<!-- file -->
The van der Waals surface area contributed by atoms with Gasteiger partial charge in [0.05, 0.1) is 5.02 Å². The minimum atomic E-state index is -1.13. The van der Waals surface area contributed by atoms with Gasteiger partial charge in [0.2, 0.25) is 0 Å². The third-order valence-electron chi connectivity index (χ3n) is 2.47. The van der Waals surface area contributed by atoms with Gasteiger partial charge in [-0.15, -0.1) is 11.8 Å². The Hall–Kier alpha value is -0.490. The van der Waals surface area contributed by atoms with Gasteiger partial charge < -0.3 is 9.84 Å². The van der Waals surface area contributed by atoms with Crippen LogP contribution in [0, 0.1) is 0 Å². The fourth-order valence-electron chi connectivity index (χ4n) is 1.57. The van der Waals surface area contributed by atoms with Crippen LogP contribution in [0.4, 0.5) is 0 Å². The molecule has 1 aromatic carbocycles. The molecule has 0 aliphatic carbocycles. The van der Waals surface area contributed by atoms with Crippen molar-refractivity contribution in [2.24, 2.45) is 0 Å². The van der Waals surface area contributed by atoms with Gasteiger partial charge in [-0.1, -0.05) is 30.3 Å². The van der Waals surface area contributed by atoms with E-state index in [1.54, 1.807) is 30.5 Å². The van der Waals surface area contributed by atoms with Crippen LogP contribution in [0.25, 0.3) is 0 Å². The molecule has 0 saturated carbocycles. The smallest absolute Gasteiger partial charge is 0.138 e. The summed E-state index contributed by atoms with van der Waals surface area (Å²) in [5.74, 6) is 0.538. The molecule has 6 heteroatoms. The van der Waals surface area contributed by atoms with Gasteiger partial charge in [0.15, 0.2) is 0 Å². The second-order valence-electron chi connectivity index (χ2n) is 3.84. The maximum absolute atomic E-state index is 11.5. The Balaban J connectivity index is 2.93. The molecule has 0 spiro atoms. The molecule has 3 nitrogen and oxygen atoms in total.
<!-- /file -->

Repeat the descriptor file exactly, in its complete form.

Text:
The van der Waals surface area contributed by atoms with Gasteiger partial charge in [0.05, 0.1) is 5.02 Å². The minimum atomic E-state index is -1.13. The van der Waals surface area contributed by atoms with Gasteiger partial charge in [0.2, 0.25) is 0 Å². The third-order valence-electron chi connectivity index (χ3n) is 2.47. The van der Waals surface area contributed by atoms with Gasteiger partial charge in [-0.15, -0.1) is 11.8 Å². The Hall–Kier alpha value is -0.490. The van der Waals surface area contributed by atoms with Gasteiger partial charge < -0.3 is 9.84 Å². The van der Waals surface area contributed by atoms with Crippen LogP contribution in [0, 0.1) is 0 Å². The fourth-order valence-electron chi connectivity index (χ4n) is 1.57. The van der Waals surface area contributed by atoms with Crippen LogP contribution in [0.4, 0.5) is 0 Å². The molecule has 1 aromatic carbocycles. The molecule has 0 aliphatic carbocycles. The van der Waals surface area contributed by atoms with Crippen molar-refractivity contribution in [2.24, 2.45) is 0 Å². The van der Waals surface area contributed by atoms with Gasteiger partial charge in [-0.1, -0.05) is 30.3 Å². The van der Waals surface area contributed by atoms with E-state index in [1.54, 1.807) is 30.5 Å². The van der Waals surface area contributed by atoms with Crippen LogP contribution in [0.25, 0.3) is 0 Å². The molecule has 0 saturated carbocycles. The smallest absolute Gasteiger partial charge is 0.138 e. The summed E-state index contributed by atoms with van der Waals surface area (Å²) in [5.74, 6) is 0.538. The molecule has 6 heteroatoms. The van der Waals surface area contributed by atoms with Gasteiger partial charge in [0.15, 0.2) is 0 Å². The second-order valence-electron chi connectivity index (χ2n) is 3.84. The maximum absolute atomic E-state index is 11.5. The Balaban J connectivity index is 2.93. The molecule has 0 spiro atoms. The molecule has 3 nitrogen and oxygen atoms in total.